About that 'best title game ever' talk ...
MIAMI -- The game of the year, decade, century, epoch -- take your pick; this BCS Championship has been hyped more than Tilt -- did what it could to equal the pre-Orange Bowl build-up. The only thing missing was Shaq tossing Kobe Bryant instead of the ceremonial coin.
Oklahoma scored on its very first drive, a beautifully executed 12-play journey that began at the OU 8-yard line and ended 92 yards later in the USC end zone. Then the Trojans responded with their own touchdown drive, thanks to the prettiest one-handed scoring catch you'll see this side of NFL Films.
Sure we will -- just as soon as the Worldwide Leader launches its newest channel: ESPN Classic Routs.
USC won a rare second consecutive national championship Tuesday evening, and this time the Trojans won't have to share it with anyone, no matter what Auburn coach Tommy Tuberville says. Tuberville just happened to be in the Pro Player Stadium neighborhood and stopped by the press box long enough to campaign for his 13-0 Tigers.
But even Tuberville knows USC's 55-19 victory ends all hopes, however delusional, of a split national title. As for history, the Trojans get their Re-Pete (Carroll), but all of that Game-of-the-Century talk took it in the shorts. This wasn't even the Game of the Last Four Days; the Rose Bowl was.
USC led, 38-10, at halftime. By then, the only question remaining wasn't what the final score would be, but if Tuberville could get his Tigers here by the start of the third quarter. They couldn't do any worse than the Sooners, who played as if they were wearing street clothes.
Will Ferrell, a USC alum who was on the sidelines for the game, could appreciate the comedic qualities of this mess. After all, where else could you find an OU senior wide receiver choosing inexplicably to field a punt inside his own 5-yard line with everybody but USC's trusty horse Traveler surrounding the ball? But that's what the normally dependable Mark Bradley did late in the first quarter, reaching for the punt in some nutty attempt to pull a fast one on the USC coverage team.
Instead, the ball squirted out of Bradley's hands and into Josh Pinkard's. One play later, LenDale White had a 6-yard TD run and the Trojans had a 14-7 lead. Bradley looked as if he wanted to enter the Witness Protection Program.
He had company. OU quarterback Jason White had his brain stolen moments before he decided to throw a seam pass off his back foot. Into quintuple coverage. You don't see that too often.
The Trojans held a team meeting at the ball, where USC free safety Jason Leach plucked the Aflac duck from the air. Six plays later, the Trojans were up, 21-7. OU coach Bob Stoops wanted to gnaw on his visor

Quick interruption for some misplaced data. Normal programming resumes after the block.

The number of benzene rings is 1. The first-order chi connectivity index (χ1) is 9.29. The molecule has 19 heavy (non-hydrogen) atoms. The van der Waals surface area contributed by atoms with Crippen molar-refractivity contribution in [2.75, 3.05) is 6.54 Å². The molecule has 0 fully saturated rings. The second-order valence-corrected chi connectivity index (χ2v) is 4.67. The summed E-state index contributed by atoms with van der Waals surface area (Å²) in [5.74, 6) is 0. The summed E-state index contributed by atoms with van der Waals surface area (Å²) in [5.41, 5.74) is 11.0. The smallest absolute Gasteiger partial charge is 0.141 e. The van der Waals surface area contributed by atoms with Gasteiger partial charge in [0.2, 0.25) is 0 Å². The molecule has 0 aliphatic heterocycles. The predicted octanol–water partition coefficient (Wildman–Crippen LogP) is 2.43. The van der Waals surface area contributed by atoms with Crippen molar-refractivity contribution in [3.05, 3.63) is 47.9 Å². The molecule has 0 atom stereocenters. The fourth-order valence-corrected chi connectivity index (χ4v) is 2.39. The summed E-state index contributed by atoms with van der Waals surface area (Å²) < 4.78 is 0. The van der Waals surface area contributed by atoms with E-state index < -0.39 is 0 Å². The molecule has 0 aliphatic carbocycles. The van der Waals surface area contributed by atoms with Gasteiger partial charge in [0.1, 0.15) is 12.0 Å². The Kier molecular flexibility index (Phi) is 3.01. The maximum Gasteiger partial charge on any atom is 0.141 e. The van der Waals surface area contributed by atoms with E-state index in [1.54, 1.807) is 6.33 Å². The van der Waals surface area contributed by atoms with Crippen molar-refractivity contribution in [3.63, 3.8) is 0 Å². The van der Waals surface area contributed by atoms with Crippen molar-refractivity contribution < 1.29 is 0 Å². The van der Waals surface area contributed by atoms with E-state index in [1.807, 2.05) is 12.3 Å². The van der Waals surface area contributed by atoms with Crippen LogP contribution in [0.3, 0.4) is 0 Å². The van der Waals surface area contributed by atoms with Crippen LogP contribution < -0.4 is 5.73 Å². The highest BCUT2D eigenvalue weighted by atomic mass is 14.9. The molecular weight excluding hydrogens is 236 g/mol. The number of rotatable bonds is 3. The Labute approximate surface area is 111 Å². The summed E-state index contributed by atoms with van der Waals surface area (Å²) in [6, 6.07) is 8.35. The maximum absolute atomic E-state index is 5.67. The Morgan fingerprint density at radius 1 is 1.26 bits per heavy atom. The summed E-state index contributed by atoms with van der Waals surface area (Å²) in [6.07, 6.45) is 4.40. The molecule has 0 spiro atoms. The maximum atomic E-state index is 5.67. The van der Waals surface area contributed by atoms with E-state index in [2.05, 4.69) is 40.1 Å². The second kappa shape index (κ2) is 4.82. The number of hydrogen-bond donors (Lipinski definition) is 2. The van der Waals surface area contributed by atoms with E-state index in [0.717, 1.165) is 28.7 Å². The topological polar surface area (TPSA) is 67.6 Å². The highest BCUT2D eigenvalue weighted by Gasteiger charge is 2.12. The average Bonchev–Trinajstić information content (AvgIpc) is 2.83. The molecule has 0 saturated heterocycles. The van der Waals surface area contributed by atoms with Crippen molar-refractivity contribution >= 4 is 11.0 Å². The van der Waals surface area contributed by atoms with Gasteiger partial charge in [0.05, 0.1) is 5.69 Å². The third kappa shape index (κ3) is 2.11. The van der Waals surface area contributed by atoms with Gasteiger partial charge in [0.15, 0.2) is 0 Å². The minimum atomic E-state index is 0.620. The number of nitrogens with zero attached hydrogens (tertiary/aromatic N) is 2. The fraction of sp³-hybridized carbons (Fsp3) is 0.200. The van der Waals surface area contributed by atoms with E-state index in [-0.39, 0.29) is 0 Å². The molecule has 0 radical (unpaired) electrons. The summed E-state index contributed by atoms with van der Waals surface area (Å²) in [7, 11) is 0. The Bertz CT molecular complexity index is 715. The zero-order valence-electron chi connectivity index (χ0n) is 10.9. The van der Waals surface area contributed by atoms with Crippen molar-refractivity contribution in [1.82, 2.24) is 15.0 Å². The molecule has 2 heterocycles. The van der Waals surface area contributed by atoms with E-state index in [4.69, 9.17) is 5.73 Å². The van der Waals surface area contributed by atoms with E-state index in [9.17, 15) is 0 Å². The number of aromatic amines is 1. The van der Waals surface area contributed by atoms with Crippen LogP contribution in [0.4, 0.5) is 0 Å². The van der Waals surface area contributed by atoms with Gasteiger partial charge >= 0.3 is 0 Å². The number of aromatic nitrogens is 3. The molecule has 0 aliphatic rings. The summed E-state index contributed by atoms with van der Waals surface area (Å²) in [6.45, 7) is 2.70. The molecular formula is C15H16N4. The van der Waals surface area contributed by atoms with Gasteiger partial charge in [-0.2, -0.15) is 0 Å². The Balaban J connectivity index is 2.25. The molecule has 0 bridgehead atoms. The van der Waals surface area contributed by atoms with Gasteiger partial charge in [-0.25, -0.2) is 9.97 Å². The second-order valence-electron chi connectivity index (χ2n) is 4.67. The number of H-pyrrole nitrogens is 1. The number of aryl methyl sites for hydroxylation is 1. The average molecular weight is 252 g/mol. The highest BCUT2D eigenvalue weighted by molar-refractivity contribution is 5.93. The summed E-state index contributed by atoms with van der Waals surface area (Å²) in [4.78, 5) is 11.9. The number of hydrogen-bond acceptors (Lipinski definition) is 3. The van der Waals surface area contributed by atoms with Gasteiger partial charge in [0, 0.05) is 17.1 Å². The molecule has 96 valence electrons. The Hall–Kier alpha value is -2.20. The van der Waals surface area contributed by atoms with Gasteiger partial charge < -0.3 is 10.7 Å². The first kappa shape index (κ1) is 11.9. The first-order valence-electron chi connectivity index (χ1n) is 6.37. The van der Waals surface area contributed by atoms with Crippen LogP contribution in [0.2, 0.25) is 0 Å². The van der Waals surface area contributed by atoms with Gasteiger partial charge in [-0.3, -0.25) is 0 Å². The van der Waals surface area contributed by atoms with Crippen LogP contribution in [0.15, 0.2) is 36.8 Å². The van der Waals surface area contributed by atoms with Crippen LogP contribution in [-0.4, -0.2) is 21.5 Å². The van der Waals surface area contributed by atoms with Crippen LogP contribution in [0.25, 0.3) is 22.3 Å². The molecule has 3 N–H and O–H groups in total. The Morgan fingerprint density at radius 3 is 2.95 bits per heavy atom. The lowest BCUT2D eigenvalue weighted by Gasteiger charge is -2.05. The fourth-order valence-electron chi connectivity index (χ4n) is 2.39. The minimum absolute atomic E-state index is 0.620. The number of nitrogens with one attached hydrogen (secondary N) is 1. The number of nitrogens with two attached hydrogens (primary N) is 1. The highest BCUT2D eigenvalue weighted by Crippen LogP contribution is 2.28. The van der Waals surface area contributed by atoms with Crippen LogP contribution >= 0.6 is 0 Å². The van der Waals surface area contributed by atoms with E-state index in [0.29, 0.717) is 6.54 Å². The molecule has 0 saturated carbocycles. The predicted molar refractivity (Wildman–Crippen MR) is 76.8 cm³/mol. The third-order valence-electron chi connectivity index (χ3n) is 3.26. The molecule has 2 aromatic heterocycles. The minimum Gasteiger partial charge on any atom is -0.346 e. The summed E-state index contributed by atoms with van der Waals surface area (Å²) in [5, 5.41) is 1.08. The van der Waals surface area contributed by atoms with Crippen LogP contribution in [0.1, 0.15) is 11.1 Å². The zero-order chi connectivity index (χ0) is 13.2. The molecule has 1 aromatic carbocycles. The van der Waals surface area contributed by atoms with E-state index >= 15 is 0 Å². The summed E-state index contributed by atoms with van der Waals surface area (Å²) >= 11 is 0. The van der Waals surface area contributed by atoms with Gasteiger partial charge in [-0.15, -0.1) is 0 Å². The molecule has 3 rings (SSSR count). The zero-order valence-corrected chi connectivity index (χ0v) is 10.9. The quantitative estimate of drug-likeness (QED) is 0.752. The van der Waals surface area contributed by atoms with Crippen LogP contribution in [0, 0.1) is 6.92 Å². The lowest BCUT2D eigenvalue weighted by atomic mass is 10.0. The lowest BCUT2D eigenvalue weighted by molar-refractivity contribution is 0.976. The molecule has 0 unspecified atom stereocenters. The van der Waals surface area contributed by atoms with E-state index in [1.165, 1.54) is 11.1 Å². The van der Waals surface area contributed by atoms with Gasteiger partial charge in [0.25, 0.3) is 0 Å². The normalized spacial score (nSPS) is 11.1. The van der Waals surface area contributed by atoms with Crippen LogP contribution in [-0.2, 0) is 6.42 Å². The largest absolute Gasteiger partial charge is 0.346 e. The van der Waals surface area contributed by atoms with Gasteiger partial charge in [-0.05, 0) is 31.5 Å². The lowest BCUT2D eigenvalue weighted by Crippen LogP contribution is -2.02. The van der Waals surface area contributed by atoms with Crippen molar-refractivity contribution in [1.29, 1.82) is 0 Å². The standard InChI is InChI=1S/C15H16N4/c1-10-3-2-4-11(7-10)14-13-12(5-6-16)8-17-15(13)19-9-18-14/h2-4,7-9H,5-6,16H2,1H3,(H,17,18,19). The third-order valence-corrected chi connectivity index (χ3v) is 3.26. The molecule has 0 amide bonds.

I wish I could say it got better for the Sooners. I wish I could say this, especially since a day earlier I detailed the 20 reasons why OU would beat the Trojans. Instead, there was another White interception, this time the result of a slip and fall by Bradley. And, as usual, there was another USC touchdown off the turnover.
Do you think the Song Girls accept apologies?
I don't remember much about the second half, and if the Sooners are lucky, neither will they. The USC band played, "Fight On," about 11,000 times, which is the approximate number of touchdown passes thrown by Heisman winner Matt Leinart. OU fans poured out of the once-packed stadium. Then again, that could have been Ashlee Simpson's fault. She sang at halftime.
By game's end OU had suffered its worst defeat during the proud Stoops Era. Stoops has only lost 12 games during his six seasons, but this memory won't fade anytime soon. Nor will the distinction of presiding over this bit of OU trivia: most points given up in a Sooners bowl game.
Who knows if Auburn could have made it a game. Maybe. But Carroll's team doesn't have to answer that question, nor should it. USC did everything but give the Sooners a wedgie. Carroll is going to run out of ring fingers soon. And one of these days someone will explain to me why Trojans offensive coordinator Norm Chow isn't a head coach.
USC's season began Aug. 28 against Virginia Tech. It ended Jan. 4 against an OU team in need of a hug. In between, college football suffered from controversy (the BCS debate), greed (Bobby Petrino's job quest), illogical firings (Tyrone Willingham's dismissal by Notre Dame), tragedy (the shooting death of a Vanderbilt player), scandal (Ohio State), inequality (only three minority head coaches in D-IA), and a lack of sportsmanship (the Clemson-South Carolina brawl).
No, Tuesday night's game didn't provide a BCS classic, but it did provide closure to a strange, sometimes troubling season. The landscape will change in 2005, but an indisputable truth will remain the same:
Only USC can win a three-Pete. And I can give you 55 reasons why it could happen.
Gene Wojciechowski is a senior writer for ESPN The Magazine.